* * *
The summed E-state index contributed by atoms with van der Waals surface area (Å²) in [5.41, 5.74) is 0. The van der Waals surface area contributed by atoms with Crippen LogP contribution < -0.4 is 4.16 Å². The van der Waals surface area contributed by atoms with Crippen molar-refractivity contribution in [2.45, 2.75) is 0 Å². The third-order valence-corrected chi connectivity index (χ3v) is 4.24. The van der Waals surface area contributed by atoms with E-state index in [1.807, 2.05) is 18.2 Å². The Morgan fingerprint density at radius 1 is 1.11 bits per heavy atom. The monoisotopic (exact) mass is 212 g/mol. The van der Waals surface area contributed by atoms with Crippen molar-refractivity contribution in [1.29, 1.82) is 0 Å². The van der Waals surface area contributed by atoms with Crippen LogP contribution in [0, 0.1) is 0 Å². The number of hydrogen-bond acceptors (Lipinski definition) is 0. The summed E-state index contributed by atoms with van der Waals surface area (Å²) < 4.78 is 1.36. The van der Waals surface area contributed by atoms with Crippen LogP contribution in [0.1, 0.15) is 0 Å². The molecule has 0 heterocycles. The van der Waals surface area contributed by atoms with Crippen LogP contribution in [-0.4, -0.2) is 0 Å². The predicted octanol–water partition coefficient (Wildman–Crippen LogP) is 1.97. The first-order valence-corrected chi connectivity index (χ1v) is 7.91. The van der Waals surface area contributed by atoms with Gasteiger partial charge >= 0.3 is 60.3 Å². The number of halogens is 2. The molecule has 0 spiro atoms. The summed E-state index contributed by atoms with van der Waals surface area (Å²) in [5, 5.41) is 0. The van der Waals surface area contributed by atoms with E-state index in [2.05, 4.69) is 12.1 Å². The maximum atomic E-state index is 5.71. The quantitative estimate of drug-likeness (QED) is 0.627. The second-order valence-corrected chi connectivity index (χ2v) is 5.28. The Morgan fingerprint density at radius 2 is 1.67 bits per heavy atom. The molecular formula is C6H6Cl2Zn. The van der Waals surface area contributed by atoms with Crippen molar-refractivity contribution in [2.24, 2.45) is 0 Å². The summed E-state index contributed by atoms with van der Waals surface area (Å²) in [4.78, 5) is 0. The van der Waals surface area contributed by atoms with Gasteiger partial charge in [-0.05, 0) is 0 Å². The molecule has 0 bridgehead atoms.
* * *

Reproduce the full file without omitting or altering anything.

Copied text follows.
The summed E-state index contributed by atoms with van der Waals surface area (Å²) in [5.41, 5.74) is 0. The van der Waals surface area contributed by atoms with Crippen LogP contribution < -0.4 is 4.16 Å². The van der Waals surface area contributed by atoms with Crippen molar-refractivity contribution in [2.45, 2.75) is 0 Å². The third-order valence-corrected chi connectivity index (χ3v) is 4.24. The van der Waals surface area contributed by atoms with E-state index in [1.807, 2.05) is 18.2 Å². The Morgan fingerprint density at radius 1 is 1.11 bits per heavy atom. The monoisotopic (exact) mass is 212 g/mol. The van der Waals surface area contributed by atoms with Crippen molar-refractivity contribution in [1.29, 1.82) is 0 Å². The van der Waals surface area contributed by atoms with Crippen LogP contribution in [0, 0.1) is 0 Å². The number of hydrogen-bond acceptors (Lipinski definition) is 0. The summed E-state index contributed by atoms with van der Waals surface area (Å²) < 4.78 is 1.36. The van der Waals surface area contributed by atoms with Crippen LogP contribution in [0.1, 0.15) is 0 Å². The molecule has 0 heterocycles. The van der Waals surface area contributed by atoms with Crippen LogP contribution in [-0.4, -0.2) is 0 Å². The predicted octanol–water partition coefficient (Wildman–Crippen LogP) is 1.97. The first-order valence-corrected chi connectivity index (χ1v) is 7.91. The van der Waals surface area contributed by atoms with Gasteiger partial charge >= 0.3 is 60.3 Å². The number of halogens is 2. The molecule has 0 spiro atoms. The summed E-state index contributed by atoms with van der Waals surface area (Å²) in [5, 5.41) is 0. The van der Waals surface area contributed by atoms with E-state index in [2.05, 4.69) is 12.1 Å². The maximum atomic E-state index is 5.71. The quantitative estimate of drug-likeness (QED) is 0.627. The second-order valence-corrected chi connectivity index (χ2v) is 5.28. The Morgan fingerprint density at radius 2 is 1.67 bits per heavy atom. The molecular formula is C6H6Cl2Zn. The van der Waals surface area contributed by atoms with Crippen molar-refractivity contribution in [2.24, 2.45) is 0 Å². The summed E-state index contributed by atoms with van der Waals surface area (Å²) in [4.78, 5) is 0. The van der Waals surface area contributed by atoms with Gasteiger partial charge in [-0.05, 0) is 0 Å². The molecule has 0 bridgehead atoms.